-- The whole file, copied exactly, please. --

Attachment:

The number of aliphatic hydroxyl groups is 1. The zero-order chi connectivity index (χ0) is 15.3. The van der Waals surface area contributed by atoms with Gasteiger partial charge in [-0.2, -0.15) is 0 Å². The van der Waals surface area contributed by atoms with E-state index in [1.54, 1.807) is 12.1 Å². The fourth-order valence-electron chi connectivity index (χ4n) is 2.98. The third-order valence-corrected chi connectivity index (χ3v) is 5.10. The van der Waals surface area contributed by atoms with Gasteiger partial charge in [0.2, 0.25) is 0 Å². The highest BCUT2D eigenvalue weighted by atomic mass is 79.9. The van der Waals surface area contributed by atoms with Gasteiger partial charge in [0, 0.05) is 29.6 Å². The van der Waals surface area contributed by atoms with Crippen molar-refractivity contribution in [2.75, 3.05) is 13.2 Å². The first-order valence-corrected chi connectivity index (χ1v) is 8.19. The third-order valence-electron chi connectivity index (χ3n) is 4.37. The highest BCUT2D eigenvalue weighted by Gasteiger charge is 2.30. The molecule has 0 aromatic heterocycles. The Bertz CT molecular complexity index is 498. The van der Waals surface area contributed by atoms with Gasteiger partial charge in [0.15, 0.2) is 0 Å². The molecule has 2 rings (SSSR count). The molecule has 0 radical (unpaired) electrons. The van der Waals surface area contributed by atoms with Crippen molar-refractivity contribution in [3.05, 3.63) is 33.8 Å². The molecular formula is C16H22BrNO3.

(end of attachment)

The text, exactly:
The number of aliphatic hydroxyl groups is 1. The zero-order chi connectivity index (χ0) is 15.3. The van der Waals surface area contributed by atoms with Gasteiger partial charge in [-0.2, -0.15) is 0 Å². The van der Waals surface area contributed by atoms with E-state index in [1.54, 1.807) is 12.1 Å². The fourth-order valence-electron chi connectivity index (χ4n) is 2.98. The third-order valence-corrected chi connectivity index (χ3v) is 5.10. The van der Waals surface area contributed by atoms with Gasteiger partial charge in [0.2, 0.25) is 0 Å². The highest BCUT2D eigenvalue weighted by atomic mass is 79.9. The van der Waals surface area contributed by atoms with Gasteiger partial charge in [0, 0.05) is 29.6 Å². The van der Waals surface area contributed by atoms with Crippen molar-refractivity contribution in [2.75, 3.05) is 13.2 Å². The first-order valence-corrected chi connectivity index (χ1v) is 8.19. The third-order valence-electron chi connectivity index (χ3n) is 4.37. The highest BCUT2D eigenvalue weighted by Gasteiger charge is 2.30. The molecule has 0 aromatic heterocycles. The Bertz CT molecular complexity index is 498. The van der Waals surface area contributed by atoms with Gasteiger partial charge in [0.15, 0.2) is 0 Å². The molecule has 2 rings (SSSR count). The molecule has 0 radical (unpaired) electrons. The van der Waals surface area contributed by atoms with Crippen molar-refractivity contribution in [3.05, 3.63) is 33.8 Å². The molecular formula is C16H22BrNO3.